Do all-terrain tires wear faster?

All Terrain tires are one of the toughest tires out there which are capable of both highways and off-road. However, as the name suggests, these tires are subjected to various kinds of landscapes and whether or not they stand the test of wear, is a big question.

Compared to street/passenger tires (which mostly stay on smooth roads), All terrain (A/T) tires would wear faster because they are subjected to harsher terrains. And even if they stay on road, they are hard to roll with their softer rubber, multiple biting edges, and weight. So they’ll wear faster here too.

But at the same time when compared to mud terrain tires, they last longer.

Note: If street/passenger/highway tires on the other hand are used off road (just saying for the sake of explaining), they would wear faster there. They don’t have the cut resistant rubber that comes with A/T tires.

Features of A/T tires that help Them Last Longer:

Tread patterns and rubber compounds are two of the main features upon which life expectancy is dependent.

Since the tread blocks are quite prominent in all-terrain tires, (they make it easier for them to get through rocks and loose ground). But these tires have a much more aggressive tread than highway tires.

So they would wear less off road.

In other words, A/T tires would wear more on road but less off road, while the less aggressive tires would wear off very quickly off road but would stay safe on road.

All Terrain tires have cut/chip resistant rubber which allow them to move on gravel.

They also have designated stone ejectors which scoop out the sharp objects out and away so they don’t get punctured in the tire.

Other than this they are overall more durable with tougher sidewalls (with sometimes up to 3 ply polyester casing).

They also have an advantage of having deeper tread which will take time to wear off.

BFG KO2 zoomed in
It’s BF Goodrich KO2’s Tread Pattern. You can also see the stone ejectors between the shoulder blocks (marked green) and triangular ones, marked with pink color.

In case of a famous AT Tire, the BFG KO2, the tread pattern is 15/32″ (or almost 12mm).

There are other A/T tires that go up to 16 mm deep.

This subsequently means that there will be a decreased need for tire changes and in turn, your pocket won’t suffer much.

why These tires Wear Faster (than Highway Tires) On Roads?

Now, all-terrain tires are made out of softer rubber compounds. They are made that way for two main reasons, first has to do with grip. With softer rubber, A/T are able to perform better off road as they produce a “sticky effect” with the surface they are on.

Second, because these tires are made to face different variations of temperatures.

Softer compound in winter don’t stiffen up too much, while in summer, they don’t get too soft, helping their grip in both.

Winter tires are very soft and in summer their squishy rubber wears off quickly. On the other hand, summer tires are hard and they can’t maintain the grip in winter but are great for environments with high temperatures.

All terrain tires rubber comes in the middle (similar to all season tires).

So, with softer rubber, and multiple edged blocks, sipes, notches, staggered shoulders and so on… these tires put more pressure on the road, increasing overall rolling resistance and resulting in wearing.

These tires also weigh more too, (with their high strength steel belts and nylon wrappings inside) and this contributes to rolling resistance as well. As more weight means more power needed to drag the tire.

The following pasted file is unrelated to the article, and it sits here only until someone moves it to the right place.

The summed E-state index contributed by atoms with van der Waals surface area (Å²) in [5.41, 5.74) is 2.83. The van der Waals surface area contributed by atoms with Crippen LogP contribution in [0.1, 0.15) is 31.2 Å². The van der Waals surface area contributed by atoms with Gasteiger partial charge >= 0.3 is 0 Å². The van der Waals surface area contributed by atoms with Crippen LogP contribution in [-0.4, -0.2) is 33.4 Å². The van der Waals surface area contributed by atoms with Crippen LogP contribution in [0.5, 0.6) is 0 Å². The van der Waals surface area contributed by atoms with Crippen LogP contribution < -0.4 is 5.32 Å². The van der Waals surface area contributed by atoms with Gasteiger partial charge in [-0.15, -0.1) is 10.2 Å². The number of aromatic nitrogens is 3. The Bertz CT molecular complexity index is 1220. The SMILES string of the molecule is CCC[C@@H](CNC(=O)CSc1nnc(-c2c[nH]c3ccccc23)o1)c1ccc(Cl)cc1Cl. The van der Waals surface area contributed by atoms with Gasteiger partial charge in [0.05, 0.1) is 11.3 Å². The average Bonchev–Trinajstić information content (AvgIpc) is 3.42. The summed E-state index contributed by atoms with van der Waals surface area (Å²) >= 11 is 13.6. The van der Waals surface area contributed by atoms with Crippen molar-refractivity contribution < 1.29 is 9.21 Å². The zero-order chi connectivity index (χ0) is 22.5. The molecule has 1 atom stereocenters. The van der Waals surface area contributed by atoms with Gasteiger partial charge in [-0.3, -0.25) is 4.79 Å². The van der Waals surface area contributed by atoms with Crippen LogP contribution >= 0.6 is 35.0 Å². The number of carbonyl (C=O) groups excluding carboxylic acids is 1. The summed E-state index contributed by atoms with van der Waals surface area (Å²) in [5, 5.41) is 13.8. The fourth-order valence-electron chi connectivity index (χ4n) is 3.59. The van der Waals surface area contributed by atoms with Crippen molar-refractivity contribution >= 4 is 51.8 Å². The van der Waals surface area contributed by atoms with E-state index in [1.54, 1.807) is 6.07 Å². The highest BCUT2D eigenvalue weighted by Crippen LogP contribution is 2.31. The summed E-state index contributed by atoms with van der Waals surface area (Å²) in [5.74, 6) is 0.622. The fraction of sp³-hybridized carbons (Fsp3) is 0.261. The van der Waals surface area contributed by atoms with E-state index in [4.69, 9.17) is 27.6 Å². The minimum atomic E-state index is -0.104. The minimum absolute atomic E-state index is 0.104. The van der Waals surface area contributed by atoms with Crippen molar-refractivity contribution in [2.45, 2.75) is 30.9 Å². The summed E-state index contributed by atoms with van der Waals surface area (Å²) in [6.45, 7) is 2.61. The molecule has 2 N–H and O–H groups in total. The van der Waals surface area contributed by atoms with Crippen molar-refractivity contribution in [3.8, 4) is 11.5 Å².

Another example below, you can see the prominent aggressive design of the Nitto Ridge Grappler compared to a average highway tire (Bridgestone Ecopia)

Ridge Grappler
A/T tires with more aggressive pattern.
Bridgestone Dueler HL 422 Ecopia shoulder blocks
Highway tires with less aggressive pattern with less biting edges.

On the other hand, highway tires are less aggressive (as you can see in the image above). They don’t have the notches or staggered shoulders/bulky sidewalls or deep sipes.

They have less wider grooves and more contact with the ground. And although more contact with the ground technically means more rolling resistance but compared to A/T their less biting edges and weight puts lesser pressure on the road so they wear slower in comparison.

Still, How Can one Increase the lifespan of all-Terrain tires:

First, if you are mostly staying on road but still need A/T tires, go for less aggressive options like the Continental TerrainContact A/T or the Yokohama Geolandar G015. (Continental is one of the best on road oriented tires out there).

These tires are have comparatively lesser biting edges and that’s why they wear lesser than other A/T tires. They would also consume less fuel because of their lower rolling resistance values.

But, if you already have these tires, you can still increase their life with your driving habits and maintenance.

This includes rotating your tires every 5 to 6 months or after every 6 to 8k miles.

Aligning and balancing of the tires also contributes here so make sure your wheels are aligned at all times. (This also protects the tires from uneven wearing and improves handling as well).

Besides this tire pressure also plays a role in wearing. On roads, its best to keep your tires pressure maximum. This would lessen the wear of the tires and at the same time also increase the fuel economy (a little bit).

End Note:

So to sum up, A/T tires would wear less than mud tires but more if we compare them with highway or passenger tires.

This has to do with their rubber composition combined with their tread design.

With softer rubber and aggressive design All Terrain tires are hard to roll so they produce more wear.

But it also makes these tires capable of great off road experience too, where with street tires, you have to stay on road.

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